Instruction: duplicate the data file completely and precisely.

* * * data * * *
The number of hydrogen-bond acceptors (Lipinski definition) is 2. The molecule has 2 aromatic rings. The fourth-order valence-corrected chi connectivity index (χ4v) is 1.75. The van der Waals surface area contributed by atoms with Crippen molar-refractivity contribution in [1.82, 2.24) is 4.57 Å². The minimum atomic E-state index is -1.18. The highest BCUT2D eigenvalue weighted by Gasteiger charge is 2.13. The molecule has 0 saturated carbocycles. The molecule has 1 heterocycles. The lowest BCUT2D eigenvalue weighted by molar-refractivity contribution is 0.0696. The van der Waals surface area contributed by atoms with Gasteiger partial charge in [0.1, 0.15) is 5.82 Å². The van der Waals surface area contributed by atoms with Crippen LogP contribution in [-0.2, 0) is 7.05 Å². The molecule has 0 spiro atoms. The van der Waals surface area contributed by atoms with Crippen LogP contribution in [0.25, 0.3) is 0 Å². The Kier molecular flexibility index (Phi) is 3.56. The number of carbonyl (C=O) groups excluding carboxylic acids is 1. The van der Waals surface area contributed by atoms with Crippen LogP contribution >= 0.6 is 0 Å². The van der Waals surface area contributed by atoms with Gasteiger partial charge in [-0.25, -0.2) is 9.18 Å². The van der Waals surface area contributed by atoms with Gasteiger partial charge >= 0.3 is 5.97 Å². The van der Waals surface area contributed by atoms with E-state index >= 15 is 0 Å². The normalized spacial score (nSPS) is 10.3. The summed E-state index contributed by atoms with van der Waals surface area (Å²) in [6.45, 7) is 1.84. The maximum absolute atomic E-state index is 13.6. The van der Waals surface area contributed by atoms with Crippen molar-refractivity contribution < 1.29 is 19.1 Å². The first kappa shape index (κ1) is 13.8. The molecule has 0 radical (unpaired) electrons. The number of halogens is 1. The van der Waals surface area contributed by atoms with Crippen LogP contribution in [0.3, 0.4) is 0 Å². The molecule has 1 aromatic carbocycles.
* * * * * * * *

The number of hydrogen-bond acceptors (Lipinski definition) is 2. The molecule has 2 aromatic rings. The fourth-order valence-corrected chi connectivity index (χ4v) is 1.75. The van der Waals surface area contributed by atoms with Crippen molar-refractivity contribution in [1.82, 2.24) is 4.57 Å². The minimum atomic E-state index is -1.18. The highest BCUT2D eigenvalue weighted by Gasteiger charge is 2.13. The molecule has 0 saturated carbocycles. The molecule has 1 heterocycles. The lowest BCUT2D eigenvalue weighted by molar-refractivity contribution is 0.0696. The van der Waals surface area contributed by atoms with Gasteiger partial charge in [0.1, 0.15) is 5.82 Å². The van der Waals surface area contributed by atoms with Crippen LogP contribution in [-0.2, 0) is 7.05 Å². The molecule has 0 spiro atoms. The van der Waals surface area contributed by atoms with Crippen LogP contribution in [0.25, 0.3) is 0 Å². The Kier molecular flexibility index (Phi) is 3.56. The number of carbonyl (C=O) groups excluding carboxylic acids is 1. The van der Waals surface area contributed by atoms with Crippen LogP contribution >= 0.6 is 0 Å². The van der Waals surface area contributed by atoms with Gasteiger partial charge in [-0.25, -0.2) is 9.18 Å². The van der Waals surface area contributed by atoms with Gasteiger partial charge >= 0.3 is 5.97 Å². The van der Waals surface area contributed by atoms with E-state index >= 15 is 0 Å². The normalized spacial score (nSPS) is 10.3. The summed E-state index contributed by atoms with van der Waals surface area (Å²) in [6.45, 7) is 1.84. The maximum absolute atomic E-state index is 13.6. The van der Waals surface area contributed by atoms with Crippen molar-refractivity contribution < 1.29 is 19.1 Å². The first kappa shape index (κ1) is 13.8. The molecule has 0 radical (unpaired) electrons. The number of halogens is 1. The van der Waals surface area contributed by atoms with Crippen LogP contribution in [0.3, 0.4) is 0 Å². The molecule has 1 aromatic carbocycles.